An Inconvenient Companion: For Mary Kowit

by on April 14, 2015 · 0 comments

in Culture, Ocean Beach


Editor: Well-known local poet and former OBcean, Steve Kowit passed recently.

By Jim Moreno

Grief is an inconvenient companion,
In the grocery store line, in the middle of a sentence,
Hanging clothes on the line, it doesn’t care,

It grabs you by your lapels, It grabs you by your throat,
It low blows your gut, It shakes you and shakes you,
Fills your eyes with rain, then suddenly,
It lets you go. Just like that?gone.

It doesn’t care where it flows,
It must gush & flow; return later when you
Least expect it and shake you and shake you again.

There’s nothing you can do about it,
There’s nothing you can do but
Ride The Inconvenient Storm…

It helps you weather this rain of loss,
It helps you relax, breathe a little better
with this love loss attack stealing color
and leaving only black and white,
making food taste like cardboard,
Hiding your hunger under a small black rock,
or switching to a memo urging you
to eat all the cookies and sweets.

One day, my beautiful friend, one day
that stab will be a prick,
One day that prick will be an ache,
One day that ache will be a new song,
A lovely, sweet song with teardrops of love.

Your great ocean loss will save you,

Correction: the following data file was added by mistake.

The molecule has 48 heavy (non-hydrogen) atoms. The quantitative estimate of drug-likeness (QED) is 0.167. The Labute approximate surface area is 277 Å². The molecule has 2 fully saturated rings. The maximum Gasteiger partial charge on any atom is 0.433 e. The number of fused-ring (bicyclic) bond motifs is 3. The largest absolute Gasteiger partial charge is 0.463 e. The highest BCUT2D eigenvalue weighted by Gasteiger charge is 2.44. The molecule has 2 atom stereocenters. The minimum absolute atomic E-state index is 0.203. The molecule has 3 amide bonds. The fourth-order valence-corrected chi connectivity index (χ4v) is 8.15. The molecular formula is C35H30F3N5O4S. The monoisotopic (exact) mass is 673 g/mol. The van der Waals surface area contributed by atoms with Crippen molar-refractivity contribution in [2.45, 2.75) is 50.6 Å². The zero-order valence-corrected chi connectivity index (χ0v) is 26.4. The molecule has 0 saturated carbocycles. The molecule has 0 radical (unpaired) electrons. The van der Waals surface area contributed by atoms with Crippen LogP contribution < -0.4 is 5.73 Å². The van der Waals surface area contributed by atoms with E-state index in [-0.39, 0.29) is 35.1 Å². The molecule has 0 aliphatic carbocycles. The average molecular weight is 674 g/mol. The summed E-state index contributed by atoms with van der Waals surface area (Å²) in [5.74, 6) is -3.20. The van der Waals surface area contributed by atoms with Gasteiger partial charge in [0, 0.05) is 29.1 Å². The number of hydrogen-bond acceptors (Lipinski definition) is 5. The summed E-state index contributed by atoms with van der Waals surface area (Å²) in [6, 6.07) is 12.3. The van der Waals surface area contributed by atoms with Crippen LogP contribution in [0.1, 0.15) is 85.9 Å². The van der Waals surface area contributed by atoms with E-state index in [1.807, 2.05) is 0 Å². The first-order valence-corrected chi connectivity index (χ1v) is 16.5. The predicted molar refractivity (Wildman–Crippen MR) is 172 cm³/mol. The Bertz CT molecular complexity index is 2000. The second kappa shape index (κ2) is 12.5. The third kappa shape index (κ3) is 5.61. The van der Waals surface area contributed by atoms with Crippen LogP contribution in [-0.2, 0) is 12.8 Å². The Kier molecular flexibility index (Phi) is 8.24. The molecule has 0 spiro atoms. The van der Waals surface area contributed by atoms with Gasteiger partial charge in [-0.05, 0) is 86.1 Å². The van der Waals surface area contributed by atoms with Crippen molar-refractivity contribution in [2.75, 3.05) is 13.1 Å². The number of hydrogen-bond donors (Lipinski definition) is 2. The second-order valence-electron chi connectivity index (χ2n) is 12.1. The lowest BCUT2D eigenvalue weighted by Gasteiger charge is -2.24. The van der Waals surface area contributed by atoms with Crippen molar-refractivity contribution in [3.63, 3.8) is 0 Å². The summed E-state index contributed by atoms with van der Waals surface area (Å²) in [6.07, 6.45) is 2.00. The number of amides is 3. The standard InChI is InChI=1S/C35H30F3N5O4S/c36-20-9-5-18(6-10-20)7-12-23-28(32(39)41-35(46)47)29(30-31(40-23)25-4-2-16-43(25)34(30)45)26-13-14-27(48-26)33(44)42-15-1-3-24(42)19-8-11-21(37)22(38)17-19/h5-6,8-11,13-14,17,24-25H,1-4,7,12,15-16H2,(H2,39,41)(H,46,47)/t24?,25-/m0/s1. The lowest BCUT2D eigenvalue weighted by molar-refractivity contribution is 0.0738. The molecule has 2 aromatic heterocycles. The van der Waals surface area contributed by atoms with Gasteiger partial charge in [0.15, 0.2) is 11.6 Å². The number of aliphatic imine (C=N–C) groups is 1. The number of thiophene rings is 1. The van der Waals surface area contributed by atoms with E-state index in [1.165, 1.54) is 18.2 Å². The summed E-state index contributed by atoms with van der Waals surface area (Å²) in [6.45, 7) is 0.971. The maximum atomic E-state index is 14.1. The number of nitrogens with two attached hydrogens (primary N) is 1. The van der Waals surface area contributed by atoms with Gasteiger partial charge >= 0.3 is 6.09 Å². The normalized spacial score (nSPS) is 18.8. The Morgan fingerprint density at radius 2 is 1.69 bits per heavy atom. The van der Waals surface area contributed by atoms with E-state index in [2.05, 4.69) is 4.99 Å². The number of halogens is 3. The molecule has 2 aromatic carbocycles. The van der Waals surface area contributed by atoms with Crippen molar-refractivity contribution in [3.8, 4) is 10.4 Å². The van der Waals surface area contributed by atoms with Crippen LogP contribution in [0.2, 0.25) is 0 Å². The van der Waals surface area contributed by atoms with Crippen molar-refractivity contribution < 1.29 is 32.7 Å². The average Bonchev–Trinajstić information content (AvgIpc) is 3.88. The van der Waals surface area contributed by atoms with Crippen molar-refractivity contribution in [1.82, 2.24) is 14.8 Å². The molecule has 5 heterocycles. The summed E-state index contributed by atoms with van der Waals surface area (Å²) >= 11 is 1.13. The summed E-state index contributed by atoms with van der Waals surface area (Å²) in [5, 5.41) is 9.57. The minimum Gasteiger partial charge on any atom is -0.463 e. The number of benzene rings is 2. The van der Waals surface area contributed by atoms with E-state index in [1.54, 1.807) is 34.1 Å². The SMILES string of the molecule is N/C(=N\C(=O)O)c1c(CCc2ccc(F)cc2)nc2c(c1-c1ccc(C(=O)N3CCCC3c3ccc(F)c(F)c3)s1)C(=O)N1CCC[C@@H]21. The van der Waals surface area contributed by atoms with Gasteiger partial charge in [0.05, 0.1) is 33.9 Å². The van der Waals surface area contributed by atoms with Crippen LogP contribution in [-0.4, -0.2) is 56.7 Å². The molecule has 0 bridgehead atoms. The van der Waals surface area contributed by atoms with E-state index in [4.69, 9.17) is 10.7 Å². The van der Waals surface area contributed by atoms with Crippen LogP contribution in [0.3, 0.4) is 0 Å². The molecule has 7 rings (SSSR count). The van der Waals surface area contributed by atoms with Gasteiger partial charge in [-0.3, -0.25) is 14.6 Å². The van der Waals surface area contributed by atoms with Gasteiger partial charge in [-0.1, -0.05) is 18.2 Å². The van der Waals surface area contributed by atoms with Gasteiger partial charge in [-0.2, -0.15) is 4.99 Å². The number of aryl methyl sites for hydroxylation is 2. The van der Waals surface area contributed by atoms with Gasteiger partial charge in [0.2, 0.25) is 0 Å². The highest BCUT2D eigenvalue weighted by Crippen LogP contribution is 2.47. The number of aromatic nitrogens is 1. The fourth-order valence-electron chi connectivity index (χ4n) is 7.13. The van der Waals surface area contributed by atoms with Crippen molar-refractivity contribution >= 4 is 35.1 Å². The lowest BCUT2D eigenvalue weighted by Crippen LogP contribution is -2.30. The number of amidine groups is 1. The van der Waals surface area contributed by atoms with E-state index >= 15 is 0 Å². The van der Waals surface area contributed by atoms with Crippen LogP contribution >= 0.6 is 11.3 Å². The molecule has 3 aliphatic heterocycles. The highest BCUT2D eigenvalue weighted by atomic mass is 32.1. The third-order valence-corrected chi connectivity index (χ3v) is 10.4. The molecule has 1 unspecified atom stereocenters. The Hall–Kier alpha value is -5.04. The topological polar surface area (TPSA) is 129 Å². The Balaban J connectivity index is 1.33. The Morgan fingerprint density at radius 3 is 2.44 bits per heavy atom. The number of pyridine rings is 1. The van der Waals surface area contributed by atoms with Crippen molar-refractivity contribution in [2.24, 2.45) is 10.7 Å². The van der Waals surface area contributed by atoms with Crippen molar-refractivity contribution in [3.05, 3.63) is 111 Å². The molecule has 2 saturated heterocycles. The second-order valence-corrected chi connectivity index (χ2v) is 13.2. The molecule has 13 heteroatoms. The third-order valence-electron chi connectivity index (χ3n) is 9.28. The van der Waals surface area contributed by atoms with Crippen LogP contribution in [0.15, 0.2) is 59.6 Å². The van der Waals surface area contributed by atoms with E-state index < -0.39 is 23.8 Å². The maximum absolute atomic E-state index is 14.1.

Your terrible love loss will serve you,
Remind you, teach you lessons of precious life,
Death teaching Life, Loss amping Love.

You’ll see colors of blue sky & red rose again,
You’ll see rainbow colors of life once more,
Sights and smells of spring and summer
Will sing you as you wake to the soft, pastel dawn,
But not right now, my grieving friend.
Not just now.


Jim Moreno lives in City Heights. His neighborhood has lots of flowers and is like the United Nations. He just planted Japanese squash, Persian verse, and African Umoja in his small, love garden. Moreno’s ukulele is a tenor that he plays when the hibiscus bloom. He feels lucky Steve Kowit was his friend.

This was originally published in the San Diego Free Press, our online media partner. The SDFP is hosting many poets during April’s Poetry Month.


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